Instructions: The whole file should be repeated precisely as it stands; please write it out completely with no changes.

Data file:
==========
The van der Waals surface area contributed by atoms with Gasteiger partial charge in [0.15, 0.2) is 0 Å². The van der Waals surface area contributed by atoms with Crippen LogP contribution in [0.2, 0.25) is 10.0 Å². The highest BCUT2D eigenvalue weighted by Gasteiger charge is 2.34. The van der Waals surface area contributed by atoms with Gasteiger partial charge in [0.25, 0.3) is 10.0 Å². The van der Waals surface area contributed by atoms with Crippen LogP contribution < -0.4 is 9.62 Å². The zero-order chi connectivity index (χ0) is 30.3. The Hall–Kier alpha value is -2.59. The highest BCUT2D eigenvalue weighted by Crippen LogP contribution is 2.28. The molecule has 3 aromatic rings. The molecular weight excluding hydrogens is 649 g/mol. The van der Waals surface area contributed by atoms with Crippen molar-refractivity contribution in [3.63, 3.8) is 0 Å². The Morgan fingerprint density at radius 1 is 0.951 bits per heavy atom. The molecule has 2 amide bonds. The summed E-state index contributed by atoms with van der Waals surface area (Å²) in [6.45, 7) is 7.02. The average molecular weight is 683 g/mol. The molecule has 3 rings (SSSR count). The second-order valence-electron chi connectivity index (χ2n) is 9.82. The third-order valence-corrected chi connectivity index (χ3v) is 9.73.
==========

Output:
The van der Waals surface area contributed by atoms with Gasteiger partial charge in [0.15, 0.2) is 0 Å². The van der Waals surface area contributed by atoms with Crippen LogP contribution in [0.2, 0.25) is 10.0 Å². The highest BCUT2D eigenvalue weighted by Gasteiger charge is 2.34. The van der Waals surface area contributed by atoms with Gasteiger partial charge in [0.25, 0.3) is 10.0 Å². The van der Waals surface area contributed by atoms with Crippen LogP contribution < -0.4 is 9.62 Å². The zero-order chi connectivity index (χ0) is 30.3. The Hall–Kier alpha value is -2.59. The highest BCUT2D eigenvalue weighted by Crippen LogP contribution is 2.28. The molecule has 3 aromatic rings. The molecular weight excluding hydrogens is 649 g/mol. The van der Waals surface area contributed by atoms with Crippen molar-refractivity contribution in [3.63, 3.8) is 0 Å². The Morgan fingerprint density at radius 1 is 0.951 bits per heavy atom. The molecule has 2 amide bonds. The summed E-state index contributed by atoms with van der Waals surface area (Å²) in [6.45, 7) is 7.02. The average molecular weight is 683 g/mol. The molecule has 3 rings (SSSR count). The second-order valence-electron chi connectivity index (χ2n) is 9.82. The third-order valence-corrected chi connectivity index (χ3v) is 9.73.